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What if We Really Won the Battle of Blair Mountain?
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What if We Really Won the Battle of Blair Mountain?

What if we, the union miners of West Virginia, really won? The first Battle of Blair Mountain, fought in 1921, was the largest armed insurrection since the Civil War. Logan County, West Virginia, was the site of this battle between ten thousand miners seeking to take the U.S. Constitution to southern West Virginia and perhaps half that many well-armed mercenaries fighting for the corporate interests seeking to keep the United Mine Workers Union from the coal fields. The original battle was sparked by the murder of Matewan's pro-union Chief of Police, Sid Hatfield, by Baldwin-Felts gun thugs in the employ of local coal operators. The real cause of the conflict ran deeper. The heavily unionized northern coal fields were under pressure from the non-union southern fields. Perhaps even more importantly, the abominable horrors of life in the non-union camps made the fight personal. This was beyond wanting the Union. No longer would miners endure being told they could not visit with neighbors. No longer would miners endure evictions, beatings, and even killings for daring to speak their minds. The Union provided hope that the freedom and dignity won for the Europeans in the Great War could now become reality to the miners of southern West Virginia.

Today, the battle continues as coal companies want to mine the mountain using mountaintop removal technology that will destroy it. This would forever desecrate one of the foremost historical sites of the American labor movement. The prevailing narrative that the battle of Blair Mountain was a Union defeat is generally accepted by scholars, government agencies, coal companies, and even Union supporters looking back with pride on a noble but unsuccessful effort. Well-intentioned scholars, facing a wall of silence from miners maintaining a tradition of secrecy and less than accurate spin from a variety of seemingly authoritative sources, have long repeated a tale of defeat that no longer withstands scrutiny. However pervasive and time tested, this spin on events fails to meet the major requirement of any historical interpretation: external validity. The time has come to re-evaluate standard interpretations of Blair Mountain and its significance. What if the Union really won? [End Page 87]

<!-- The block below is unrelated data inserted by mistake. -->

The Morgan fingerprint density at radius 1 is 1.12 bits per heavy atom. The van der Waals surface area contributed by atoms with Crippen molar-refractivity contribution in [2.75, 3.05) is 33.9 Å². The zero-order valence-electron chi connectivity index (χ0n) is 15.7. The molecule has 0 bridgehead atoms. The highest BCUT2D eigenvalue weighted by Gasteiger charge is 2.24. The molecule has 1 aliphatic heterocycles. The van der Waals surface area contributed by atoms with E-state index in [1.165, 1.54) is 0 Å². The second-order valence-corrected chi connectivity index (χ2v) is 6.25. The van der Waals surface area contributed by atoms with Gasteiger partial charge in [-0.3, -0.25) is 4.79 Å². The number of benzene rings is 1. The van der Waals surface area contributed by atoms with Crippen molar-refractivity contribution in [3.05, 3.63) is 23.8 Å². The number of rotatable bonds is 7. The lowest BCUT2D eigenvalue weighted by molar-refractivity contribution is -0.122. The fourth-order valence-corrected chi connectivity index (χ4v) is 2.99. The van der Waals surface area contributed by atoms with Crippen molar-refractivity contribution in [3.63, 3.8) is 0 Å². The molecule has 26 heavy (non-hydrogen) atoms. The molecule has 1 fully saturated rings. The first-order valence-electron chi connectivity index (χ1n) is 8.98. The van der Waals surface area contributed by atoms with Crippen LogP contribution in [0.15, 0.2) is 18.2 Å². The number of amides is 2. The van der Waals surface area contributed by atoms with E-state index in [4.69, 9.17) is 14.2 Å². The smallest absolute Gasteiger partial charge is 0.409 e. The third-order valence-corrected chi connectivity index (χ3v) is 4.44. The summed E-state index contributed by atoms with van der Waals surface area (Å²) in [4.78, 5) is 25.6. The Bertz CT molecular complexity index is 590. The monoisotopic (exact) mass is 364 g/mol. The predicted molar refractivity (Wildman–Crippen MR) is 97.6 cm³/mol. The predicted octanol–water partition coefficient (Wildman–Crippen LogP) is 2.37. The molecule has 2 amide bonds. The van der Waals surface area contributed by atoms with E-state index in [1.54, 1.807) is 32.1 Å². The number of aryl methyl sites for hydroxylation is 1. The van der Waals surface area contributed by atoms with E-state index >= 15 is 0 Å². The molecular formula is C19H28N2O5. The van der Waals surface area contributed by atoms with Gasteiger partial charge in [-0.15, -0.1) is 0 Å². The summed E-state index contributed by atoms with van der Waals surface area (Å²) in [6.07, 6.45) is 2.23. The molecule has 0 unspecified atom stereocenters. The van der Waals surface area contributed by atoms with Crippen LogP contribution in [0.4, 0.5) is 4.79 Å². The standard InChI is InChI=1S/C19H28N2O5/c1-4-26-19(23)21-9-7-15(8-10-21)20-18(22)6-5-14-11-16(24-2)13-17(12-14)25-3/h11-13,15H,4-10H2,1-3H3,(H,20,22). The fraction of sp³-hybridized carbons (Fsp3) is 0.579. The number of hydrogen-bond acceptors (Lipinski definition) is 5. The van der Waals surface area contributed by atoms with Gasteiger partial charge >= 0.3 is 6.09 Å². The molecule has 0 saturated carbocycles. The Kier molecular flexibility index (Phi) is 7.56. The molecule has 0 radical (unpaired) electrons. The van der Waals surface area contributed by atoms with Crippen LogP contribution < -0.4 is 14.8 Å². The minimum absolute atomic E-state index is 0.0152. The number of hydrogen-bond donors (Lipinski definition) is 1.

Viewing the events on Blair Mountain as a crushing defeat for the miners results in part from a compartmentalization of our understanding of events: Mine Wars—Paint Creek, Cabin Creek, Blair Mountain—were fought and miners were defeated. Historian David Corbin observes that in the early 1930s, "Overnight, mine workers flocked to the union." This seemingly spontaneous organization appears as a unique event untied to the earlier "defeats." Providing a view of history that is internally consistent, externally valid, and of use to modern youth as they build a future, mandates a major change of paradigm. From defeat to victory; from unique mine wars to a fully connected thread, the Great West Virginia Mine War: 1890 to the present. Blair Mountain was not a distinct "mine war" the Union lost, it was a battle the Union won.

Militarily, current knowledge leads to the inescapable conclusion that the Red Neck Army, Union miners wearing red bandanas as a uniform, was on the brink of victory with operators desperately calling for federal intervention. Without question the arrival of federal troops brought about the end of fighting on Blair Mountain. In retrospect, the troops certainly did not come to further the Union cause. Yet not a shot was fired between the federal troops and the Red Neck Army. Bill Blizzard, leader of Union forces, actually approached the arriving troops. Miners, many veterans of the Great War and others survivors of digging the coal that fed the American Navy, welcomed the arrival of "Our Boys." While one need look no farther than West Virginia's new $17,000,000 State Museum to find accounts describing troops as suppressing the revolt and defeated miners surrendering, the reality at the time was quite different. Archeologist Harvard Ayers, long time Blair Mountain researcher, is clear: "Absent the feds, I believe that the miners may have overrun the coal operators, and it would have been a bloody...